Congress also recast and streamlined the INA's provisions for judicial review of removal orders, in Section 306 of IIRIRA. For removal proceedings commenced after April 1, 1997, Congress repealed altogether the former judicial-review provisions of 8 U.S.C. 1105a (1994), which, before AEDPA, had (at subsection (a)(10)) expressly made the writ of habeas corpus available to aliens held in custody. IIRIRA § 306(b), 110 Stat. 3009-612. Congress replaced those judicial review provisions with the new 8 U.S.C. 1252 (Supp. IV 1998), which reestablished the traditional rule that final orders of removal are subject to judicial review only on petition for review in the courts of appeals. See 8 U.S.C. 1252(a)(1) (Supp. IV 1998) (incorporating Hobbs Act). Congress also restricted judicial review of removal orders entered against criminal aliens by providing that, "[n]otwithstanding any other provision of law, no court shall have jurisdiction to review any final order of removal against an alien who is removable by reason of having committed" one of various criminal offenses. See 8 U.S.C. 1252(a)(2)(C) (Supp. IV 1998). And Congress enacted a new, sweeping jurisdiction-limiting provision, 8 U.S.C. 1252(b)(9) (Supp. IV 1998), which provides:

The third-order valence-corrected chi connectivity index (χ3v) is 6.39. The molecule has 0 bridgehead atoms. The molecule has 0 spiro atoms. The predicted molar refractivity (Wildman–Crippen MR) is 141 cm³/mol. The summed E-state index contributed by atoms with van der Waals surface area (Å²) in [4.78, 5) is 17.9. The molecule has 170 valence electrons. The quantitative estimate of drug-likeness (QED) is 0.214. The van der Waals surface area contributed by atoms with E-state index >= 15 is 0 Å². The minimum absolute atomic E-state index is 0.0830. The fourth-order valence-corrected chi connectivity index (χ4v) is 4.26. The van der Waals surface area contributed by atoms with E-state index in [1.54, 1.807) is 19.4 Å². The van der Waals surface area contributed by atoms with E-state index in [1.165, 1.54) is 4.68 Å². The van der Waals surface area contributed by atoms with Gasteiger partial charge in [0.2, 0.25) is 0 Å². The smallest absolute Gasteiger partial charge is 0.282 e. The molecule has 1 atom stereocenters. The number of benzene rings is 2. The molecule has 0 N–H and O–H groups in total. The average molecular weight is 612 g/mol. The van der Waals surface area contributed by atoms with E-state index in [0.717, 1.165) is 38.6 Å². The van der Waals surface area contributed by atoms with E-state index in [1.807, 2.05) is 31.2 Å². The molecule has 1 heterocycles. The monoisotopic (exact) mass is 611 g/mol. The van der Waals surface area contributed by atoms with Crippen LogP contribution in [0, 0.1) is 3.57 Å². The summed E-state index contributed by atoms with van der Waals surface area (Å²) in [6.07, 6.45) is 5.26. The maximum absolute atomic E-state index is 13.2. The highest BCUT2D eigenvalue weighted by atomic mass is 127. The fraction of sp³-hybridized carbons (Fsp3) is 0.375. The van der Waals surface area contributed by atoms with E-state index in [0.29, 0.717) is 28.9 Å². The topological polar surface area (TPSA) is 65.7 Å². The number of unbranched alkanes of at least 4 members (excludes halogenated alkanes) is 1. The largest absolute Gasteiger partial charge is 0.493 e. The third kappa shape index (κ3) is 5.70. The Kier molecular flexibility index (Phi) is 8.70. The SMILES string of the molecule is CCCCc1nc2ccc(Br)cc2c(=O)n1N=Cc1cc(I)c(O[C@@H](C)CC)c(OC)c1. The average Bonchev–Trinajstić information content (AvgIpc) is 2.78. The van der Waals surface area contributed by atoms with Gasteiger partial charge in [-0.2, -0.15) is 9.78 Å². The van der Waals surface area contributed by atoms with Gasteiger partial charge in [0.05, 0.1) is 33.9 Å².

Judicial review of all questions of law and fact, including interpretation and application of constitutional and statutory provisions, arising from any action taken or proceeding brought to remove an alien from the United States under this subchapter shall be available only in judicial review of a final order under this section [i.e., Section 1252].

2. Petitioner is a native and citizen of Nigeria who entered the United States in December 1981 and became a lawful permanent resident on December 27, 1990. On August 18, 1994, he was convicted in federal district court of conspiracy to commit wire fraud, money laundering, and credit card fraud, in violation of 18 U.S.C. 1343, 1956(a)(1), and 1029(a)(2), and credit card fraud, in violation of 18 U.S.C. 1029(a)(2). See App., infra, 2a. The district court sentenced petitioner to two concurrent terms of 56 months' imprisonment. Pet. App. 2a.